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How to Wash Wholesale Towels

Towels are an investment. When you run a business that relies on clean, fresh-smelling towels, finding a way to prolong their life is essential. Whether you own a spa, gym, hair salon or another business where clients come in contact with towels, you must keep them looking good and smelling great. After all, the state of your towels speaks volumes about your business.

After a few wash cycles, towels can lose that wonderful, new soft towel feel or become less absorbent. Before you know it, it’s time to buy fresh towels again.

Positive towel-washing habits should be practiced the day your towels arrive. From that very first washing, you can ensure they’re around for a long time. From there, it’s essential to maintain their upkeep. Although it may mean changing the way you do a few things, keeping your towels in excellent condition is not that difficult.

Businesses that use towels will always need new replacements, and Towel Super Center will constantly refresh your stock of high-quality cotton towels. But our goal is to give you tips so that the daily wear and tear won’t exhaust your towel supply faster than it should.

If you’re wondering how to keep your towels soft and fluffy after washing, here’s some advice on the best way to clean your towels. The outcome is bright colors, a plush feel and hard-working towels that are there when you need them.

What’s the Best Way to Wash Towels?

When washing towels, be sure to use the right setting. While the right way to wash towels may vary depending on their color or materials, a good rule of thumb is to follow the instructions on the tag. If the towel does not have a tag on it, follow these few instructions:

  • Wash colors with cool or warm water: Towels with vibrant colors can benefit from a thorough wash in cool water.
  • Wash white towels in hot water: Many homeowners wash their whites in hot water to fully clean the fabric.
  • Gently wash linens and decorative towels: Many decorative towels have embroidery or special fabric that needs a gentle wash.
  • Wash cotton towels in high settings: Cotton towels can be placed in a heavy or high setting for an ultimate water wash.

How Often Should I Wash Towels?

For towels you use at home, you do not have to wash them every day. However, the frequency of washing depends on the type of towel. For example, hand towels and bath towels should be washed every few days, as these towels collect dirt and grime. Washcloths should be washed after every use, as these towels directly clean the surface of the face or body. If you go to the gym or practice sports, wash any sports towels after every use.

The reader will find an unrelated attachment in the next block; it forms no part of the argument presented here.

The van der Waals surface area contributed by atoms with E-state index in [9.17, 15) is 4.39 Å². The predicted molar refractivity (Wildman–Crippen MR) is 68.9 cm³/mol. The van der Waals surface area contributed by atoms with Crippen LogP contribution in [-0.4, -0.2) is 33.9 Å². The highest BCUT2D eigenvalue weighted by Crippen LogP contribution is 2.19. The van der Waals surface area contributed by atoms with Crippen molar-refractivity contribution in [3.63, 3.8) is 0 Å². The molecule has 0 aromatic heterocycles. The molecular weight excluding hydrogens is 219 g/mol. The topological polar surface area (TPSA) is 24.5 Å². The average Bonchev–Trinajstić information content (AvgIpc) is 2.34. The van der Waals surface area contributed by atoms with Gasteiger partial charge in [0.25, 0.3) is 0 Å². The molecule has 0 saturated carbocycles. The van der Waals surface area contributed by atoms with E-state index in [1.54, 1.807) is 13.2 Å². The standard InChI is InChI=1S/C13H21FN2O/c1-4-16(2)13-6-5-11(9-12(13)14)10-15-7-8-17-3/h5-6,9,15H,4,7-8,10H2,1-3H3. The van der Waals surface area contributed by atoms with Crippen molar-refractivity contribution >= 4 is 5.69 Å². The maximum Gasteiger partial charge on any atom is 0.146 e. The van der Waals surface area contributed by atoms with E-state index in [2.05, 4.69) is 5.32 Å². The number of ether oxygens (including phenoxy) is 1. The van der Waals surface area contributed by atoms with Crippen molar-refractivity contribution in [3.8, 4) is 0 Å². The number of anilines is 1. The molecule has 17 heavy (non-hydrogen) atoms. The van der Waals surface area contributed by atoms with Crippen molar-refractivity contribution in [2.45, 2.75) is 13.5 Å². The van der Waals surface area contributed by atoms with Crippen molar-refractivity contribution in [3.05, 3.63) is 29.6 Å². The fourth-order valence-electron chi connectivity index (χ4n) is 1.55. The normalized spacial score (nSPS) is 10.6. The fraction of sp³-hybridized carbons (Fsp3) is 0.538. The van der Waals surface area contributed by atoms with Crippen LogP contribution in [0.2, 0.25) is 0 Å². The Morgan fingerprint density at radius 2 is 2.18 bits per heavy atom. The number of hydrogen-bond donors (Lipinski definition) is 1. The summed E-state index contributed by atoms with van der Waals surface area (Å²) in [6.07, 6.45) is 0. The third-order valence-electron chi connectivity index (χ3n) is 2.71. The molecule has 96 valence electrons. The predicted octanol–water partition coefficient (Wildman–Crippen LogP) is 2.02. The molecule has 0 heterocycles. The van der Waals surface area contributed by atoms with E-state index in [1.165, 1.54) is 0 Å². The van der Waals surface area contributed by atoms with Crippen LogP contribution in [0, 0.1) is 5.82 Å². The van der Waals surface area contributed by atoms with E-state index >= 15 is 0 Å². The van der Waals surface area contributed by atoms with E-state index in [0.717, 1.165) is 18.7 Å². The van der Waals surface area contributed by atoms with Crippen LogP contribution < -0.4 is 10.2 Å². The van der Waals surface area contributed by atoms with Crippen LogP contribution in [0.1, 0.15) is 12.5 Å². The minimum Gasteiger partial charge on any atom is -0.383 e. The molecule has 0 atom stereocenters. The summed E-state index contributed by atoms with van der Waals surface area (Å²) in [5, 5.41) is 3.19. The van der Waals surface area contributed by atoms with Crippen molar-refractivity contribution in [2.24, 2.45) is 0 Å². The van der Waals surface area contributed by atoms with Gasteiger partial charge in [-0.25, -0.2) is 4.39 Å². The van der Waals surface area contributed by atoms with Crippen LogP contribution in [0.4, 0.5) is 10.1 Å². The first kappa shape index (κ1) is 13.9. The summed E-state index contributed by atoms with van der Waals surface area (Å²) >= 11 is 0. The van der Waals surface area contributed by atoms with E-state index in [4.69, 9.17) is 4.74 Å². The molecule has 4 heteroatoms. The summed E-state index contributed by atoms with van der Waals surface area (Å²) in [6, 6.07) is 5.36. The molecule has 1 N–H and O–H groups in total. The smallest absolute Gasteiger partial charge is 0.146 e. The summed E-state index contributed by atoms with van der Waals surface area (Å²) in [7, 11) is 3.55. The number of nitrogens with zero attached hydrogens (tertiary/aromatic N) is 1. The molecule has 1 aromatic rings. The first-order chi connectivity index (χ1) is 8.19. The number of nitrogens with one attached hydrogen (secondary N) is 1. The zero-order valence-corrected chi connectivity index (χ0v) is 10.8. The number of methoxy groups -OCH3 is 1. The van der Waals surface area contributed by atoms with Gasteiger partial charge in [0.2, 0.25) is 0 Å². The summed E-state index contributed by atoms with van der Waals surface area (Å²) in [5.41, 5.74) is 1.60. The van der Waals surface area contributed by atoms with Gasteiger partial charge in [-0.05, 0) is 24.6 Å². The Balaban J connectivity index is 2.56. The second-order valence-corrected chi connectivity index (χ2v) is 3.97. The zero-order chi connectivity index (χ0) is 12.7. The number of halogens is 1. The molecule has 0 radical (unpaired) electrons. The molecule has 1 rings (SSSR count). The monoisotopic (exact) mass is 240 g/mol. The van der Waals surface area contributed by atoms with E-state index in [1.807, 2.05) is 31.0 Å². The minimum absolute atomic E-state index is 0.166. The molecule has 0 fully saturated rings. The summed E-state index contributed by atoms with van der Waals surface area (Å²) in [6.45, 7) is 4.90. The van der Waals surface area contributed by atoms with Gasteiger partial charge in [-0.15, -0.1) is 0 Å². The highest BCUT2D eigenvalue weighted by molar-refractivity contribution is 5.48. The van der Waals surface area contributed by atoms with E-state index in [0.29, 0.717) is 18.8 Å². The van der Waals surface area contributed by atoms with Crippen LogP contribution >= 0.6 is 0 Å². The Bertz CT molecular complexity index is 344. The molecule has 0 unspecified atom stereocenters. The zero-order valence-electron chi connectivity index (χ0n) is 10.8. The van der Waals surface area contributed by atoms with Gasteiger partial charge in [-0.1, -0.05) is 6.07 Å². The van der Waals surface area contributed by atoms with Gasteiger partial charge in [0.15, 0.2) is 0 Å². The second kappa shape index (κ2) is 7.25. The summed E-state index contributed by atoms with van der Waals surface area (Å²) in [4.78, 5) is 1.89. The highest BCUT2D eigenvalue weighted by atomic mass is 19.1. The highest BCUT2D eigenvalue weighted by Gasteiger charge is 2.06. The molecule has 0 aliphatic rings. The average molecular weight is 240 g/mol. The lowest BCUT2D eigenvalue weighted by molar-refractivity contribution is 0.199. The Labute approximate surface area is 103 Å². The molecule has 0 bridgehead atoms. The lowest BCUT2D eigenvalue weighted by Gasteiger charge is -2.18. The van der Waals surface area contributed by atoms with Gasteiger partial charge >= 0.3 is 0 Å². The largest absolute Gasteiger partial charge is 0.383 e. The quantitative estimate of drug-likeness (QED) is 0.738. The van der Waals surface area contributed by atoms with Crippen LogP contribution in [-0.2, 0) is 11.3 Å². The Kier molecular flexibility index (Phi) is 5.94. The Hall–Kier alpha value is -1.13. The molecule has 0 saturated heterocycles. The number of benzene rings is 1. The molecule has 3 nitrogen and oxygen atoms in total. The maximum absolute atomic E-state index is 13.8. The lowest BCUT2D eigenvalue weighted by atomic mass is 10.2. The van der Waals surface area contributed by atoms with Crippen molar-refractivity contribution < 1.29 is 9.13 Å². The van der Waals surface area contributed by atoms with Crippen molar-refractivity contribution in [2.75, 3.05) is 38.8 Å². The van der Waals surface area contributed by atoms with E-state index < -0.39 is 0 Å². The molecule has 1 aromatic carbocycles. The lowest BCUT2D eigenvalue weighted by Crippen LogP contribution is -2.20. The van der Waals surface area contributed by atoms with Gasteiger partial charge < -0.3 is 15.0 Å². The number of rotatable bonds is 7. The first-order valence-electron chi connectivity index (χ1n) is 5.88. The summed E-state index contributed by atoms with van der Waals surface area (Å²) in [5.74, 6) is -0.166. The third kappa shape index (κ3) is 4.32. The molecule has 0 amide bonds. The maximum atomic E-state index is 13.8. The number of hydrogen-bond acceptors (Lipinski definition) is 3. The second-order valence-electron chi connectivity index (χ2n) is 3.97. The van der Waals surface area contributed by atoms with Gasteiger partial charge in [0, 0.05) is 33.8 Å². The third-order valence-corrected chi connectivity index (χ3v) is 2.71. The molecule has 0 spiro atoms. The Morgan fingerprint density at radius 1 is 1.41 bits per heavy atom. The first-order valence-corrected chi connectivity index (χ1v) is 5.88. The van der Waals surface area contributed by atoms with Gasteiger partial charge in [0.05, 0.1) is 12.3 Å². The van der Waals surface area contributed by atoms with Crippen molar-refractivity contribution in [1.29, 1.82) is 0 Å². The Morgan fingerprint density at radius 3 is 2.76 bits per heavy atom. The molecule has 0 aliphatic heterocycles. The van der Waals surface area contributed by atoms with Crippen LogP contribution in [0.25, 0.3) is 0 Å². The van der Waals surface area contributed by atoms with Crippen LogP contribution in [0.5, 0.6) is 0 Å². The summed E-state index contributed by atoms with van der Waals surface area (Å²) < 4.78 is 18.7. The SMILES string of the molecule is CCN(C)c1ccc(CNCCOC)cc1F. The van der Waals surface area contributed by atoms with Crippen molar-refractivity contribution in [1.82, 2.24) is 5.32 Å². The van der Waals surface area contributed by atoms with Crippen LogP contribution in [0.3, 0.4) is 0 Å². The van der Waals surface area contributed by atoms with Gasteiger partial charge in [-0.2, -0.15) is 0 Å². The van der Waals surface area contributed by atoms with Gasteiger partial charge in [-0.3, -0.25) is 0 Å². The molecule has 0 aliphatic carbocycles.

How to Wash New Towels

Incredible towels require simple care, but it all starts on day one. Before using your brand-new bath towel, hand towel or washcloth, it’s essential to wash them.

When your towels arrive, they may have been treated with silicone or another type of finish. This protects them from moisture during transportation. Once they’re in your hands, this finish has done its job and is no longer required. If left unwashed, it will continue to block absorbency. Once you wash your towels for the first time, the finish is removed, and your towels are at their most absorbent.

Here are some more hints that will help make your initial towel wash a success:

  •  Check the label: Most towels, like those at Towel Super Center, include a label along the edge with basic care instructions. They have washing, temperature and drying recommendations. Following the directions on the label will ensure your towels won’t get damaged.
  • Separate white and color towels: Although many people separate whites and colors in all their washings, this step is essential during that first wash. New towels can transfer their dye quickly, which could ruin the beautiful crisp color of your fresh white towels. After all, an extra load of wash never hurt anyone.
  • Give them their own load: Don’t add other clothes or items to your towel laundry load for that initial wash. As mentioned, the dyes are new and could transfer, ruining your favorite blouse.
  • Set colors with white vinegar: For the first few washes, use half the amount of detergent you would usually use and add about one-half to a cup of white vinegar. Vinegar will not only help the cleaning process, but it’s also helpful in setting the colors.
  • Warm water: For the first few washes, it’s good to use warm water instead of hot unless the label on your towels says otherwise.

What Temperature Should I Wash Towels At?

Not all towels should be washed at the same temperature. This subtle decision can impact your towels’ color, softness and longevity. Most towels have a label with a recommended temperature. The hotter the water, the better it will clean. Choose the warmest setting possible that won’t damage or fade your towels.

Here are the basic rules of thumb when choosing what temperature to wash your towels in:

  • Whites or light colors: Hot water helps keep these light-colored towels bright.
  • Colored or dark colors: Warm water is best for colored towels, as hot water can make the colors bleed or lead to fading.
  • Decorative, microfiber or delicate fabrics: Although warm water is more effective if these towels are soiled, cold water is better to maintain the integrity of the fabrics.

Should I Use Fabric Softener and Dryer Sheets?